Additionally, while KDE 4 will be supporting a number of platforms with libraries and applications, KWin is one of the applications that will not be making the switch as it is inextricably tied to X. This should be considered to be a Good Thing(tm), as it ensures that KDE will always be the best looking when used with Linux/UNIX, and hopefully it (and related KDE Workspace technologies, like Plasma) will remain a unique benefit of using a more open operating system.

KWin promises to ensure that KDE get the graphical boost it needs to keep the eye-candy folks happy, while providing new and usable features for the desktop environment that would not have otherwise been possible. Yet, it maintains the rock-solid foundation that a long history as an integral part of KDE has provided. It will still work (with reduced levels of effects) on any system that KDE 3 ran on, so no-one is left out in the cold. It is already the default for KDE 4 in SVN, and will be showing up in future beta releases.

On a personal note, I've found that KWin on my system was dropping down into XRender mode due to some X settings I need to fix, but it has been perfectly stable for me over the last two weeks. In fact, every week when I'm rebuilding KDE 4 to write these articles, I am more amazed at how quickly it is becoming stable and useful. If you are interested in testing it out for yourself, check to see if your distribution has packages available. I am aware of the existence of at least one live CD (where you don't have to risk messing with your system) that is available at the KDE Four Live website. They update the Live CD every few weeks, and currently has the KDE 4.0 Alpha 1 packages. Additionally, if you are brave enough to test the Composite features, and are having problems, have a quick look at the Composite HowTo.. If you have problems, please report bugs using the the KDE Bug Tracker by selecting the KWin program, and the "composite" component.

Until next time.

Comments

well you don't want kwin to be ported to windows so people will have more reason to use a more open platform, but require me to use non-free-software to be able to follow this article about free software?

come on guys, we really should be better than this. and dont tell me its a matter of bandwidth. if it is, go send me the files in ogg theora and i'll host 'em!
or just host them on theorasea.org, maybe? same features as youtube, but free codecs and free software....


By hannes hauswedell at Thu, 2007/05/31 - 5:00am

As a journalist writing about KDE, sometimes getting wider exposure is more important than purely utopian format choices - if more people use KDE (and *nix in general) because of what I write, then getting them over to open formats also becomes easier. Pretty much 100% of *nix media players play theora (and probably 95% play flash). But we only have ~5% of the market, and I doubt 2% of windows/mac play that format. In order to get them to view the videos, I have to hit them in their format. It's sad, but it's a critical mass thing.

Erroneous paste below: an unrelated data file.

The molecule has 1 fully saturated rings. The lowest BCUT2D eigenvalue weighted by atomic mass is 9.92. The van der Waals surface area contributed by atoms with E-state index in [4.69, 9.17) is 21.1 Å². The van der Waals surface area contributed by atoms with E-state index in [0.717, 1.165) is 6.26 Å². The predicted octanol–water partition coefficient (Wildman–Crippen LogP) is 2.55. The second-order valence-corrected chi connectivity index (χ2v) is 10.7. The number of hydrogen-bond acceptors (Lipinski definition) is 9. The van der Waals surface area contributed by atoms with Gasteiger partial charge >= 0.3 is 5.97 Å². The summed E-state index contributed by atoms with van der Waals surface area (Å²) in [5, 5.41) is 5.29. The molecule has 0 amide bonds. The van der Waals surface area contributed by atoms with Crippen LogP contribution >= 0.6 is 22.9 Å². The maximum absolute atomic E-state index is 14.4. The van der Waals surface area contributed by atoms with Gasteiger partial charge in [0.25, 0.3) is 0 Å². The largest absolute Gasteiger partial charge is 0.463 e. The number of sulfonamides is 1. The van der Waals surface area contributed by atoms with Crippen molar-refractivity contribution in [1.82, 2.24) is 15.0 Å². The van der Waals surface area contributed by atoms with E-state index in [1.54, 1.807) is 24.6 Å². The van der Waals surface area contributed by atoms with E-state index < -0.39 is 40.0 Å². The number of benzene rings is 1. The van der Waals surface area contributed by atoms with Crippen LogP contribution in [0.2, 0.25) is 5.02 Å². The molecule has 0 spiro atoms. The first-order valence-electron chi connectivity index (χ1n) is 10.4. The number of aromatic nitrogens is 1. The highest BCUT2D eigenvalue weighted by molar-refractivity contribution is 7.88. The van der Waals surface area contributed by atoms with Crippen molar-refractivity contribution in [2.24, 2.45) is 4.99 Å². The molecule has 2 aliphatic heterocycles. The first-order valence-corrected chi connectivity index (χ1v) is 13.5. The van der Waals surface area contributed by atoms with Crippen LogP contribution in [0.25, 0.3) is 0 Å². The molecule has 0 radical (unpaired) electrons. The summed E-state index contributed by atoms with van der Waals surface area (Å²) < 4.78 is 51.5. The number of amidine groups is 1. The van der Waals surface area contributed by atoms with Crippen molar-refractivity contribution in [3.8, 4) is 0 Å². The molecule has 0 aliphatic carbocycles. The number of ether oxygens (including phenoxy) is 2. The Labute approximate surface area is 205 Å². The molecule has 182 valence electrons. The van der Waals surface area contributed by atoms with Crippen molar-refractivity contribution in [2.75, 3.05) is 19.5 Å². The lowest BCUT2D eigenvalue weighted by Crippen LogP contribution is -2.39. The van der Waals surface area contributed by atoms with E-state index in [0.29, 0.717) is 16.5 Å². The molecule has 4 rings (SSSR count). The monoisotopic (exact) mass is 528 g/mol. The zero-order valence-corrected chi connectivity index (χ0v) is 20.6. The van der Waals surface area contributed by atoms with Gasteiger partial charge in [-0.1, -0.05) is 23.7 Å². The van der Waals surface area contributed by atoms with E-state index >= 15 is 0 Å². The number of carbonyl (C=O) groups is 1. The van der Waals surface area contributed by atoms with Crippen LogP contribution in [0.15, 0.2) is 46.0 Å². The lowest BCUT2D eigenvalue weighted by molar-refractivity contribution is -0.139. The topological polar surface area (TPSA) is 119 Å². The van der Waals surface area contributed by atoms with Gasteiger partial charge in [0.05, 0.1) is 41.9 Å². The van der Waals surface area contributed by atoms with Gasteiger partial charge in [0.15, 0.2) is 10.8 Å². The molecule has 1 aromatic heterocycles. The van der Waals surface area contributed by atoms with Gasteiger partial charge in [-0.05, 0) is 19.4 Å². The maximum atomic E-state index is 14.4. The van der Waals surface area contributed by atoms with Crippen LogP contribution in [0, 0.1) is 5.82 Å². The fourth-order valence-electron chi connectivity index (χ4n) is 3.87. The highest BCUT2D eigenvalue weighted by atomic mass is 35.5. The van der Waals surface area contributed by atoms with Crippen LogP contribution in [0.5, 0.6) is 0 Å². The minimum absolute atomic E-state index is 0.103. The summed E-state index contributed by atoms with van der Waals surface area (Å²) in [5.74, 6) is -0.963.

Feel free to use free software decoders, like swfdec or even mplayer to play the files (as discussed above), and/or recode them into theora format.

And finally, a power user tip, for the amd64 users that are trying to use the official flash player, and don't want to have to do the whole 32bit jail and all that stuff... you can use konq64 with flash32. You just need to overwrite the programs 'nspluginscan' and 'nspluginviewer' with the 32-bit versions - and assuming you have enough of the 32bit libs installed, you can simply use the 32bit plugins within the 64bit konq. This doesn't work for firefox - in that case, you need to use the 32bit firefox.


By Troy Unrau at Thu, 2007/05/31 - 5:00am

nspluginwrapper (http://gwenole.beauchesne.info/projects/nspluginwrapper/) does a notable job as well. It lets you use 32 bit plugins on 64 bit browsers. On kde 3.5.6 you need to apply a patch+recompile kdebase before konqueror uses it, but i believe the patch was included on 3.5.7, so it's just a matter of installing nspluginwrapper, and registering the flash plugin with it.


By Fede at Fri, 2007/06/01 - 5:00am

thanks for your reply.

first of all i am kind of dissapointed that you think of the dot as a webpage primarily for convincing windows users and not as an information platform for current kde-users.

second: if you had had a look at the link i sent you (theorasea.org -> iTheora), you would have seen that the plugin used for displaying the theora videos works BOTH with a mediaplayer supporting theora AND with a builtin java-based theora player that works on all platforms that have java. and i am pretty-sure the masses of windows users with flash that regularly read the dot also have java or not?
please prove me wrong if i say that iTheora is as easy as the flashvideoplayer.

and right now flash does not work properly with free software! yes i could read the sourcecode or use certain programs to find out the location of the flv and then fetch that and then look at that with mplayer, BUT i dont think it is right.
flash is a major problem for free software nowadays and by using it you counteract the hard work of other free software developers trying to establish free platforms.